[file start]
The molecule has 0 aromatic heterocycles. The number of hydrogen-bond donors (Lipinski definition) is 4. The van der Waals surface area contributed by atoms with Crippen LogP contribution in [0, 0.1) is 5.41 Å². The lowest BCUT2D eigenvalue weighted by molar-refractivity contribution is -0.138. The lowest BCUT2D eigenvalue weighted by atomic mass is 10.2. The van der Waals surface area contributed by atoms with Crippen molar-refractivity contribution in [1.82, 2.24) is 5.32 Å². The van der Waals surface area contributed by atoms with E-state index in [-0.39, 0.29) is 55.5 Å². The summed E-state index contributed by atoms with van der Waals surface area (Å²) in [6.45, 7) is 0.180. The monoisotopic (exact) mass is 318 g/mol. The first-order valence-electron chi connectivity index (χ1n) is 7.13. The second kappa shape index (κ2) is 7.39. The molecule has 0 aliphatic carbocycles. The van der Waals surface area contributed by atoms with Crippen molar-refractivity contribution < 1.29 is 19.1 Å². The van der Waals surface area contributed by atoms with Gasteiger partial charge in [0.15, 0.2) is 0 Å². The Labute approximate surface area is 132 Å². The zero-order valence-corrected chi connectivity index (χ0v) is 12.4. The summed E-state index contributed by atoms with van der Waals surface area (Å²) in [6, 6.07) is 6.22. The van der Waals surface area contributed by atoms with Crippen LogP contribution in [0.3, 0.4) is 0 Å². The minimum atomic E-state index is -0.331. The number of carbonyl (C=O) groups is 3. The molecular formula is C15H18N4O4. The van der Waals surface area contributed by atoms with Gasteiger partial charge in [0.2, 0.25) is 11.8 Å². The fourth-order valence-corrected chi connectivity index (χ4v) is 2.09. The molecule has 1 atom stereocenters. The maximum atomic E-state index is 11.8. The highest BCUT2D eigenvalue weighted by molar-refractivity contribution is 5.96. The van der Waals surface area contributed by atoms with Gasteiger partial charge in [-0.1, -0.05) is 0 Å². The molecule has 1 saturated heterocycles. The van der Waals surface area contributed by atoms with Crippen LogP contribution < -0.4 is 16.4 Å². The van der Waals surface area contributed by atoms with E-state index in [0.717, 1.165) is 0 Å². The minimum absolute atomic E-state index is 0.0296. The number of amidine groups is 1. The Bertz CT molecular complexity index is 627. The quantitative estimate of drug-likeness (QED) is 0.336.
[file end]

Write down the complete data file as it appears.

The molecule has 0 aromatic heterocycles. The number of hydrogen-bond donors (Lipinski definition) is 4. The van der Waals surface area contributed by atoms with Crippen LogP contribution in [0, 0.1) is 5.41 Å². The lowest BCUT2D eigenvalue weighted by molar-refractivity contribution is -0.138. The lowest BCUT2D eigenvalue weighted by atomic mass is 10.2. The van der Waals surface area contributed by atoms with Crippen molar-refractivity contribution in [1.82, 2.24) is 5.32 Å². The van der Waals surface area contributed by atoms with E-state index in [-0.39, 0.29) is 55.5 Å². The summed E-state index contributed by atoms with van der Waals surface area (Å²) in [6.45, 7) is 0.180. The monoisotopic (exact) mass is 318 g/mol. The first-order valence-electron chi connectivity index (χ1n) is 7.13. The second kappa shape index (κ2) is 7.39. The molecule has 0 aliphatic carbocycles. The van der Waals surface area contributed by atoms with Crippen molar-refractivity contribution < 1.29 is 19.1 Å². The van der Waals surface area contributed by atoms with Gasteiger partial charge in [0.15, 0.2) is 0 Å². The Labute approximate surface area is 132 Å². The zero-order valence-corrected chi connectivity index (χ0v) is 12.4. The summed E-state index contributed by atoms with van der Waals surface area (Å²) in [6, 6.07) is 6.22. The van der Waals surface area contributed by atoms with Crippen LogP contribution in [0.3, 0.4) is 0 Å². The minimum atomic E-state index is -0.331. The number of carbonyl (C=O) groups is 3. The molecular formula is C15H18N4O4. The van der Waals surface area contributed by atoms with Gasteiger partial charge in [0.2, 0.25) is 11.8 Å². The fourth-order valence-corrected chi connectivity index (χ4v) is 2.09. The molecule has 1 atom stereocenters. The maximum atomic E-state index is 11.8. The highest BCUT2D eigenvalue weighted by molar-refractivity contribution is 5.96. The van der Waals surface area contributed by atoms with Gasteiger partial charge in [-0.1, -0.05) is 0 Å². The molecule has 1 saturated heterocycles. The van der Waals surface area contributed by atoms with Crippen LogP contribution < -0.4 is 16.4 Å². The van der Waals surface area contributed by atoms with E-state index in [0.717, 1.165) is 0 Å². The minimum absolute atomic E-state index is 0.0296. The number of amidine groups is 1. The Bertz CT molecular complexity index is 627. The quantitative estimate of drug-likeness (QED) is 0.336.